by Fluid Sealing Association

This month's Sealing Sense was contributed by FSA Members Marty Rogin and Jim Richter

The March 2009 Sealing Sense concluded that pipe strain can cause failure of the packing or mechanical seal since they are both sensitive to misalignments introduced by pipe strain. A further study in the same article found that up to 70 percent of pump failures could be attributed to excessive strain on pump casings. Unacceptable strain was defined in the study as any forces from the pipe that will cause equipment deformation of more than 0.002 in.

This article will examine the stresses and forces induced by thermal strain on pump systems and provide guidance on relieving these potentially damaging loads.

Assembly Procedure-Then & Now

Long ago, it was normal for pipefitters to assemble pump and pipe manifolds on the jobsite. First, the pump would be set in place. Then, the pipe and fittings would organically "grow" from the pump as pieces were added. Everything around the pump fit together, and free bolting was common. (Free bolting is where flange bolts slide into place with no interference, in accordance with ANSI/ASME B31.3)

Today, to save time and money, a great deal of piping is prefabricated offsite. The assembled piping is installed at the pump, and any misalignment is accepted. Unfortunately, this means that most fitters' toolboxes contain a set of drift pins and the ever popular come-a-long. When bearing or seal failures occur more often than expected, it can be an indication that these tools were used.

Thermal Effects of Connected Pipe

The effects of misalignment are compounded if the system is subjected to a change in temperature without accommodating for pipe movement. The consequent stresses and bending moments can easily exceed pump manufacturers' allowable limits.

Consider the simple piping arrangement in Figure 1. The pump is directly connected to straight, anchored pipe sections. Straight pipe sections can generate tremendous axial reaction forces when subjected to temperature changes. Pipe anchors can be designed to accommodate these loads, but pump components, while functioning as anchors, cannot handle this loading.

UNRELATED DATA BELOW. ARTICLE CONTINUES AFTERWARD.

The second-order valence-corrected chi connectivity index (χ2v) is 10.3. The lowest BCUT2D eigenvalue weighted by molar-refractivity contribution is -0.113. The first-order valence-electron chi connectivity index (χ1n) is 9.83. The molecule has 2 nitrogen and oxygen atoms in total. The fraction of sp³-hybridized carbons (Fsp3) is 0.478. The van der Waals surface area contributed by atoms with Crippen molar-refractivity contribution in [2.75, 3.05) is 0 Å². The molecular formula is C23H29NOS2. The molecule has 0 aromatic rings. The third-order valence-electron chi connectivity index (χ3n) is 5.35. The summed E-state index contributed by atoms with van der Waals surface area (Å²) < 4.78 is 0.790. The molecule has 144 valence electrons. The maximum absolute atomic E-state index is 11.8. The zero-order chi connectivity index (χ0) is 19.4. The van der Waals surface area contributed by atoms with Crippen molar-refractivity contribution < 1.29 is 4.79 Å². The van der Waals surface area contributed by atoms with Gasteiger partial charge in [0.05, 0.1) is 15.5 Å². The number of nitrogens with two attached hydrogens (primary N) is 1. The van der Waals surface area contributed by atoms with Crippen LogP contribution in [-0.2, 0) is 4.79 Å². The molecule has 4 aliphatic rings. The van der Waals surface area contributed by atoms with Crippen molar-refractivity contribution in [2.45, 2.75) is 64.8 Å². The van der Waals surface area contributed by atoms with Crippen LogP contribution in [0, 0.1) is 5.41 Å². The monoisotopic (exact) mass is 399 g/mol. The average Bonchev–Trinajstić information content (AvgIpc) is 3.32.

Figure 1. Problem Piping Arrangement

Figure 1. Problem Piping Arrangement


Table 1 summarizes the stresses and resulting reaction forces in a straight piece of schedule 40 carbon steel pipe subjected to a 100 deg F temperature rise. The pipe is assumed to be 10 ft long.

Table 1. Pipe Reaction Forces
Table 1. Pipe Reaction Forces

Note there are only axial reaction forces at the pipe ends. No reaction moments are generated due to the geometry of the pipe layout. There are also reactions due to the weight of the pipe and fluid. These forces, while not negligible, are normally much less than the forces due to thermal expansion and are ignored in this example.

If a flange connection leaks after a few on-off cycles, these reaction loads could be crushing the gasket and causing the leak.

Rubber Expansion Joints to the Rescue

The terms rubber expansion joints and flexible pipe connectors are often used interchangeably. While they are both effectively flexible connectors, there is a distinction between the two devices. Expansion joints are usually designed with arches to allow for compression, extension, offset and angular movement. A flexible pipe connector is a straight rubber pipe primarily designed to absorb noise and vibration in a piping system.

Although expansion joints introduce another set of design considerations, mostly a pressure thrust component, the expansion joint will absorb almost all of the reaction force.

Figure 2. Better Piping Arrangement

If expansion joints are added to the piping, the pipes are allowed to expand with little resistance. The forces on the pump casing are now due to the pressure across the largest area of the connector (pressure thrust) and the spring force of the elastic expansion joint.

The spring force is normally much less than the pressure force.

Table 2. Pipe Reaction Forces - Expansion Joint

Table 2 summarizes the reaction forces generated by an expansion joint in the same piping arrangement shown in Figure 1.

For a given pipe size, the reaction force generated by a rubber expansion joint is significantly less than a direct-piped installation. Isolating the pump from the piping with a rubber expansion joint prevents damage from thermal movement as well as absorbs noise and vibration.

Design Considerations

Application of rubber expansion joints also presents a challenge. When the joint is pressurized, it wants to expand in diameter. Fabric coupled with metal reinforcing when required minimizes this phenomenon. It also wants to elongate. If the joint is not restrained in the axial plane, control rods should be added to prevent this expansion.

Expansion joints should be on both the suction and discharge sides of the pump to isolate the pump properly. Expansion joint manufacturers can provide guidance on selection and installation.